This isn’t to say that we’re about to acquire the omnipotence we normally ascribe to God, but that our abilities will be so far beyond anything we’re familiar with today that we have no language to conceptualize them. No language at all.
And that search for a language to describe the world we’re entering is, I think, the grand project of the present civilization. We know that something new is approaching.
Some people are filled with horror when they start to sense the shape of this new world, and retreat into the various forms of fundamentalism. We’re only too familiar with that.
Other people are blindly optimistic, willing to accept any form that this world might offer them, even if it’s only in some sort of symbiosis with a machine intelligence that little knows or cares of their human existence.
These are the Scylla and Charybdis of the modern age.
It’s my belief that the psychedelic community represents a search for a middle path, that the activity of stretching of being which is the natural consequence of an intersection of the unspeakable world of the psychedelic experience is a search for a language which encompasses this third revolution, the one which threatens to redefine humanity so utterly that there’s no room left for the human at all.
So we have three waves, biological, linguistic, and technological, which are rapidly moving to concrescence, and on their way, as they interact, produce such a tsunami of novelty as has never before been experienced in the history of this planet.
And here we are.
In the end, the specific mechanisms of McKenna’s Invisible Landscape don’t much matter, what does matter is his vision of the architecture of time, and the question it poses to us.
For we find ourselves in an increasingly narrow space, and our freedom of movement is more and more confined by both linguistic constructions and technological mechanisms; and even our DNA is coming to be controlled.
But there is a new birth coming, a new form erupting into being. And we, as the folks focused on the future, who broaden our minds in every conceivable way – by reading about the future and doing the work of creating new culture, with everything that entails, be it esoteric spiritual practices or taking psychedelics – we may be among the few who can take stock of the entirety of the transformation, because we have occasionally been thrust into spaces where what is to be permanently true for everyone else has become temporarily true for us.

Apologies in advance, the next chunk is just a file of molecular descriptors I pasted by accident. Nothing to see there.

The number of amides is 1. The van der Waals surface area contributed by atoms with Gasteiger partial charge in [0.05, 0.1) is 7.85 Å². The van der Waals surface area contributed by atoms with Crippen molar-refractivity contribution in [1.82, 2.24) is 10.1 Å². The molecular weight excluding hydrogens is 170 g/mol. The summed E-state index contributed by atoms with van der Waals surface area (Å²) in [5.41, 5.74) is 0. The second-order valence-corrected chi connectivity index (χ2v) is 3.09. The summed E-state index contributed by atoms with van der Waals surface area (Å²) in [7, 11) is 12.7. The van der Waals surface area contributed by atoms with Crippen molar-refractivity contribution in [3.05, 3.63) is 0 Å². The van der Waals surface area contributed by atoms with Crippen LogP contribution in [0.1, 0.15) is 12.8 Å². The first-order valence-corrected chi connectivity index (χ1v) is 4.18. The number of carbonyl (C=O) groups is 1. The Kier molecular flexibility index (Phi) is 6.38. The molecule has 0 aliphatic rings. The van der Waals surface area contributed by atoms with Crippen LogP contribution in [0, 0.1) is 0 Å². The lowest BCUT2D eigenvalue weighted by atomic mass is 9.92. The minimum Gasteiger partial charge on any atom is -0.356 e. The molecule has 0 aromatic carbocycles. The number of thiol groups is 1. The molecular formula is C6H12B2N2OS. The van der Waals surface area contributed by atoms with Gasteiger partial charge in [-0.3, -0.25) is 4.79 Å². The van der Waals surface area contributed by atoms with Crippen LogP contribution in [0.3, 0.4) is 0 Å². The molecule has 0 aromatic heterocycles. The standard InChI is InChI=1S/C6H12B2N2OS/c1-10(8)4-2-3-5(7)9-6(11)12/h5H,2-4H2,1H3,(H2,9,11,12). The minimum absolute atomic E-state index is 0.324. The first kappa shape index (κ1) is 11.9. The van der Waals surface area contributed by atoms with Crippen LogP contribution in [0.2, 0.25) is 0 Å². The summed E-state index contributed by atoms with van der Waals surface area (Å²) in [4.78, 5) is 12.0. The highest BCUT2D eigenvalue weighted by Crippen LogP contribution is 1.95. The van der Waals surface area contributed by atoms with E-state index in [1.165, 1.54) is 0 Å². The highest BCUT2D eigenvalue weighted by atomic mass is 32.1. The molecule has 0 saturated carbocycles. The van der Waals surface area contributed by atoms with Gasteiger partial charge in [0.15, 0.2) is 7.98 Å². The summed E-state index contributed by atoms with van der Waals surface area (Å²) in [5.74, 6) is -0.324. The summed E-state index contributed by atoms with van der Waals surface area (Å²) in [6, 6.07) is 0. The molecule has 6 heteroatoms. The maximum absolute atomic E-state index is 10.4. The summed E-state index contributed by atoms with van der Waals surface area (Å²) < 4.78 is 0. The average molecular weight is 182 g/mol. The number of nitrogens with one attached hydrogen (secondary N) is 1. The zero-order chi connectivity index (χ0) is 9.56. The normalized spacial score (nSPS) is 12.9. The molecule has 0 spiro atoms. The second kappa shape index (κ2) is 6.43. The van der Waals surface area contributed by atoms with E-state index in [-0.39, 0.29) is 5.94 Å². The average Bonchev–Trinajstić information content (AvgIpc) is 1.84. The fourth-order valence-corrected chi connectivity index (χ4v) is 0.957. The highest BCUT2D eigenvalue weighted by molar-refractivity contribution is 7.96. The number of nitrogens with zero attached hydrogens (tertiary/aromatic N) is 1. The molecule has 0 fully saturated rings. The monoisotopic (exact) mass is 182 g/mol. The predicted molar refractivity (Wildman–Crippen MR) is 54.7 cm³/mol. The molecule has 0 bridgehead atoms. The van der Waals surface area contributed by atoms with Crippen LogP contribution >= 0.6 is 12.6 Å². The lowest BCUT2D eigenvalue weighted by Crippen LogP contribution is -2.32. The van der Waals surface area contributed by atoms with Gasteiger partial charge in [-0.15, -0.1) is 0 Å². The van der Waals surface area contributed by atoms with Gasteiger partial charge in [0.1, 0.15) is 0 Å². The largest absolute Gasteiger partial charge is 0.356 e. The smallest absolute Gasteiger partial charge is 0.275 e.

Because we have been there, we know we need not be afraid, or give in to amazement, and can avoid being hypnotized by speed or pretty blinking lights. Talking to aliens? Been there. The end of history? Been there, too. Maybe all the bizarre trips that we’ve all had are just what we need, even as humanity enters its last, strange trip.
Just a few months before he died, I went to visit Terence in Hawai’i. I asked him to sign my copy of The Invisible Landscape, which he did. He wrote: “Properly understood, this book is a map to the stone. As above, so below.”
The stone he referred to is the Philosopher’s Stone, which could raise base materials to their highest, transcendent state. He knew that at best he’d constructed a metaphor, a way to conceive something inconceivable.
But he got it right in those last words, “As above, so below,” because in saying that, recognized that the stuff within us, the stuff we have experienced, is the ultimate guide to the incredible journey that lies before us, as these waves come together and crash down on the shores of our souls.
3 Lamat (3 October 2002)